April 22, 1839, the future State Senator and Governor of Michigan was united in marriage with Miss Harriet A., daughter of Manley and Mary Miles. The sturdy groom was attired in a handsome blue suit, covered with large brass buttons and the blushing bride in the conventional white. The ceremony was performed in the log cabin of the bride’s father on the Saginaw Road two miles north of the city. In 1889 many honored guests from various portions of the country took delight in congratulating the couple who had passed fifty years of married life so helpfully and happily together.
Immediately after the marriage the young couple settled upon their farm of one hundred and sixty acres in the town of Genesee. By energy, perseverance and the aid of his faithful wife, success hovered over the humble, but contented household. Little ones gathered about the hearthstone and filled their allotted space in the family circle. With years came political honors, and as State Senator, Congressman, and Chief Executive of the State, the Governor served the people who ad honored him by showing their confidence in his ability to fill these positions.
In 1871, Governor Begole was made State Senator and in the fall of 1872 he was elected to congress, representing the Sixth District, and serving for a term of two years. In 1882 he was nominated Governor as the candidate of the Democratic and Greenback parties, and carried the State by a vote of thirty-one thousand over and above the ballots cast for Governor Jerome two years before in 1880. Taking his position January 1, 1883, he was Chief Executive of the State for two years, after which he resumed the quiet, unpretentious life in his cozy residence in Flint. Governor And Mrs. Begole have had five children, namely: Mary, Mrs. C. W. Cummings, of Otter Lake; William, who died during the late war in the hospital at Lookout Mountain, the body being brought to Flint were it was interred with military honors; Frank, who died in Florida in 1877; Charles, who resides on the farm, and one daughter, who died in infancy.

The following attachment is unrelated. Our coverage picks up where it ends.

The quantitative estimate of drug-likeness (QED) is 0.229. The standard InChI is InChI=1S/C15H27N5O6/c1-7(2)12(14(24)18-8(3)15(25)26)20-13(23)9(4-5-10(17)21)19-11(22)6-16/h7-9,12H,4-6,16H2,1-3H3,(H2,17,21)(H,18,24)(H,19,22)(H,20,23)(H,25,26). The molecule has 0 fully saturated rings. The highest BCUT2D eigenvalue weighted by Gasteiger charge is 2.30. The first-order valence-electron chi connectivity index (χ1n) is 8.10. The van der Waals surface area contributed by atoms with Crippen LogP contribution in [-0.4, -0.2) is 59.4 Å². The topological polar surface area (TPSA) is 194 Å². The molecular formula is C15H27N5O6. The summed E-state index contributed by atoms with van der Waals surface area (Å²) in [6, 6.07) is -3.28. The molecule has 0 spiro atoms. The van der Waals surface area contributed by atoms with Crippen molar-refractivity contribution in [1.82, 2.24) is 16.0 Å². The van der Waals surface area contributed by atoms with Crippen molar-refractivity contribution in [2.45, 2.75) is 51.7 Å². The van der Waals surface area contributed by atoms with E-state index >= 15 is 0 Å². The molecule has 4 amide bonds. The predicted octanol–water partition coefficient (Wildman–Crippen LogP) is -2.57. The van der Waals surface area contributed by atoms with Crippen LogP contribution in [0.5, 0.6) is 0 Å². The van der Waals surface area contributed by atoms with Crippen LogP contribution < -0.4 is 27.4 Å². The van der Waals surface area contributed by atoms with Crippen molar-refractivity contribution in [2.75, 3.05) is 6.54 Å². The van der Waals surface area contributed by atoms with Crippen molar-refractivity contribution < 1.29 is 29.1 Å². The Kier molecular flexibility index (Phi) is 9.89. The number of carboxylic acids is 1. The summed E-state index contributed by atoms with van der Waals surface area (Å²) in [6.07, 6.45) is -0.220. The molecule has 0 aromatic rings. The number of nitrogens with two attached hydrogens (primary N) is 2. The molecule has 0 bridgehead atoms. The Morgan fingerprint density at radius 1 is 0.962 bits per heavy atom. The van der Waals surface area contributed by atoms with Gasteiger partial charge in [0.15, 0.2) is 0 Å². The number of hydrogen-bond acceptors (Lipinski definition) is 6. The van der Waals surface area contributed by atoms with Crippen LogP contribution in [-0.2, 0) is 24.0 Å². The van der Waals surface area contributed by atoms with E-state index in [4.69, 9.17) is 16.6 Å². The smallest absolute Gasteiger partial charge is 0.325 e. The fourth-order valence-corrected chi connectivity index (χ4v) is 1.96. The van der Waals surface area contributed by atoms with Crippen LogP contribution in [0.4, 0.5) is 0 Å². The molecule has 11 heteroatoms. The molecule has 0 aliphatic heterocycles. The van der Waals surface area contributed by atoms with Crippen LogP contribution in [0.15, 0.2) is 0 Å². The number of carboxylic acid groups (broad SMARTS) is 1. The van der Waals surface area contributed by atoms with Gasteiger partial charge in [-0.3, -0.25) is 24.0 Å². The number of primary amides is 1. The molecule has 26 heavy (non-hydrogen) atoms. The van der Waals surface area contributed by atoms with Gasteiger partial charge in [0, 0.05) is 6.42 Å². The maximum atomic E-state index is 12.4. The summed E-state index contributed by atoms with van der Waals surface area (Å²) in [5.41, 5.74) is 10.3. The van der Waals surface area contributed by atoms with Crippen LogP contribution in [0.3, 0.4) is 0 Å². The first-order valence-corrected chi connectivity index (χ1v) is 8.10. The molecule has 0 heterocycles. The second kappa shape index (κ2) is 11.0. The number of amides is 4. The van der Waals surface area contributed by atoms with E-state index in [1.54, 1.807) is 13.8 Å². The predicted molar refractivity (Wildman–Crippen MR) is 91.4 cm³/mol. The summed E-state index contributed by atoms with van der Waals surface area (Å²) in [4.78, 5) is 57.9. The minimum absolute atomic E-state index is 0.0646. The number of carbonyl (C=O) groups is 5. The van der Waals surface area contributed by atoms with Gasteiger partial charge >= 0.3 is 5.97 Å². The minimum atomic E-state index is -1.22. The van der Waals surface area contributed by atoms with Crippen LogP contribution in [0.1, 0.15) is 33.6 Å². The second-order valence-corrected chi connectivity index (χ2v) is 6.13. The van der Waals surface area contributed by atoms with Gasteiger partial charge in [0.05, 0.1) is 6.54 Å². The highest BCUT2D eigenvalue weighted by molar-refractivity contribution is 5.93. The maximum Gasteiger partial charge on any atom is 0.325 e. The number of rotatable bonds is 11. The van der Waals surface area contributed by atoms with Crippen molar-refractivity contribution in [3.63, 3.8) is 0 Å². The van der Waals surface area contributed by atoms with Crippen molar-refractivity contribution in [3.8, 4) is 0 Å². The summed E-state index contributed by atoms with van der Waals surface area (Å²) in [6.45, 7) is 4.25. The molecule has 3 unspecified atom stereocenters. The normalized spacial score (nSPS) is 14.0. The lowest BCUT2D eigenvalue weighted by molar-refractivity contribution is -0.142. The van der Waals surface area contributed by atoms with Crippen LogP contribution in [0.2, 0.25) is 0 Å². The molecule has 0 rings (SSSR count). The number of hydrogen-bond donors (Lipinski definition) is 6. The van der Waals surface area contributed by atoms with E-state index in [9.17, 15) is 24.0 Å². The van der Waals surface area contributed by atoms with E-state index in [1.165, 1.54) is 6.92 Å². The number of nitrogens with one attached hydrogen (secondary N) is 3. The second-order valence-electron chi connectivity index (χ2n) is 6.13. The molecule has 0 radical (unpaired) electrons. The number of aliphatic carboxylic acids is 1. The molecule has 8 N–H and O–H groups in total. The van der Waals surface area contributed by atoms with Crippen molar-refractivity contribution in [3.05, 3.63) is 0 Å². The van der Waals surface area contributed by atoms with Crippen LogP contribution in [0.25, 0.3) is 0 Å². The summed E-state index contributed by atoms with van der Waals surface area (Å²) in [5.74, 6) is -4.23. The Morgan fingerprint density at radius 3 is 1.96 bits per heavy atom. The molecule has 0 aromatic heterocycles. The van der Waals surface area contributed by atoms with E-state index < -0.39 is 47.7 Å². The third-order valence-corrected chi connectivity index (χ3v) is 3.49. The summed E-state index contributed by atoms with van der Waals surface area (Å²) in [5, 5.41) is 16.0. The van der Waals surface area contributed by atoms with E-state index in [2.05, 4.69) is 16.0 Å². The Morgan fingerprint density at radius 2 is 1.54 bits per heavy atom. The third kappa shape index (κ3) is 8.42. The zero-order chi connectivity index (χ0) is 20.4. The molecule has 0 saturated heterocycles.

Although advanced in years, our honored subject is still prominent in the enterprise and progress of the city of his home. He is connected with the most important of its best features and industries, notably the Flint Wagon Works, water works, and gas works, and he is also Vice-President of the Citizens Commercial & Savings Bank and has been interested in banking since 1871. For many years he 3was an extensive lumberman and has given liberally of his time and means for the promotion of worthy enterprises. Not only has he served the State Government, but the municipal Government as well. He and his estimable wife are members of the Presbyterian Church. Full of years and honors we can only hope that the halcyon days of peaceful age will continue until he and his wife bid a last good night to friends on earth that they may say good morning to the brightness of the future.
Source: Chapman Brothers. Portrait and biographical record of Genesee, Lapeer and Tuscola counties, Michigan. Chicago: Chapman brothers, 1892.